5 critical steps to network penetration testing
Somewhere between updating your Disaster Recovery plan and setting up multi-factor authentication, you probably recall that it’s time you conduct penetration testing for your network. If you have the skills and the time internally to do this, I recommend that you make sure that your pen test covers the following 5 key steps. These steps work regardless of whether you are completing a small-scale web application pen test or a full network pen test for a global organisation.
Penetration Testing your Network
Footprinting / Reconnaissance
Footprinting or Reconnaissance is the initial intelligence gathering performed on a target organisation. This involves identifying firewalls, routers and building a map of the network. During this step, the security tester gathers important company information. This could include org charts, company policies, physical addresses, current events and details of key personal such as email addresses, CVs and phone numbers. Once the security tester gathers this information, they can then identify key targets, potential vulnerabilities and attack vectors.
Scanning adds a lot of information to your network map. It is about uncovering more detailed host information. It might consist of Operating System information and versions, hosted applications, open ports and network ranges. This information expands your network diagram so the security tester can find vulnerabilities. They also use scanning to identify security rules and policies configured on the organisations firewalls and routers.
This is the process of actively connecting to target systems to identify extra attack vectors, application versions and system configuration information. This includes IP tables and routes, network shares, host naming schemes and poorly configured services.
Enumeration can reveal a lot about an organisation. If you configure systems poorly, this step can reveal all information stored in the organisation’s Active Directory, grant the ability to access outgoing email or even allow you full access to the organisations DNS servers.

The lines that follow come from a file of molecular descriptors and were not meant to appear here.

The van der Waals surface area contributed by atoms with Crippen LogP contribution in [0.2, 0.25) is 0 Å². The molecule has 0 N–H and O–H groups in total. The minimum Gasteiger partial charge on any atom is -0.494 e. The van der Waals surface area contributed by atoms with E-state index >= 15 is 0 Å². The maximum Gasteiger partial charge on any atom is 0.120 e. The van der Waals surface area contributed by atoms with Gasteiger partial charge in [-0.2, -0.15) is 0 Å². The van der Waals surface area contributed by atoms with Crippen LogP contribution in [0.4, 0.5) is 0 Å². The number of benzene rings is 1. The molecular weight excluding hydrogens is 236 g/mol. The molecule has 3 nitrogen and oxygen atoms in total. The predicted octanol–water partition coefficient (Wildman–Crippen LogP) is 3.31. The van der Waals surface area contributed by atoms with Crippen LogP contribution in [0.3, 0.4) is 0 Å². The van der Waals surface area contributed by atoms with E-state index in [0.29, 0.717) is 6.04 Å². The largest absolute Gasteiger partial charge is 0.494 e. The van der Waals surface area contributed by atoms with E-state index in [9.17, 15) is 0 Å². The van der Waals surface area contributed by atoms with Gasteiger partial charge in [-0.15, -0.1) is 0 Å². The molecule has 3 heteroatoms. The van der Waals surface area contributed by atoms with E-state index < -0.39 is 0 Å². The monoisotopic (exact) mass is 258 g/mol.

With all the information gathered, the security tester will start attacking system vulnerabilities with the goal of gaining system access, obtaining administrator accounts and being able to take control of the entire network. Depending on the scope of the engagement, the security tester may try to compromise user accounts and gain access to sensitive organisation information.
This step finalises all the information gathered, the attacks performed, and vulnerabilities found into a report for the organisation’s Executive Team and IT staff to review. The information in the report should be used to review and remove any publicly accessible information about the organisation. The security tester can then carry out remediation activities for any system vulnerabilities.
This report contains key information about attacking the organisation, so you should store it very securely or destroy it after remediation. If an attacker gains access to a penetration testing report, it greatly increases the possibility of the organisation being compromised.
Getting Started on Penetration Testing
Satalyst provide a number of helpful services in the area of pen testing. These include:
Footprinting / Reconnaissance
- Network mapping
- Identifying IP ranges
- Identifying Active Machines
- Identifying Domains and Sub Domains
- OS and Application fingerprinting
- Wireless Networks
Network and System Scanning
- Network sweeping
- Port scanning
- Application detection and fingerprinting
System Enumeration and Vulnerability Assessment
- System & Application Vulnerability Scanning
- LDAP / Active Directory account information
- SMTP Authentication
- DNS Zone Transfers
- Wireless Network security
- Application and OS Vulnerability exploitation
- ARP Attacks
- Session Hijacking
- Malware and Trojan deployment
System Vulnerability and Remediation Report
- Network Assessment
- Network Maps
- OS and Application Vulnerability assessments
- Remediation Advice
If you would like some assistance with carrying out Penetration Testing for your network, please contact us on (08) 9355 2807 or email firstname.lastname@example.org to discuss your situation.Categories: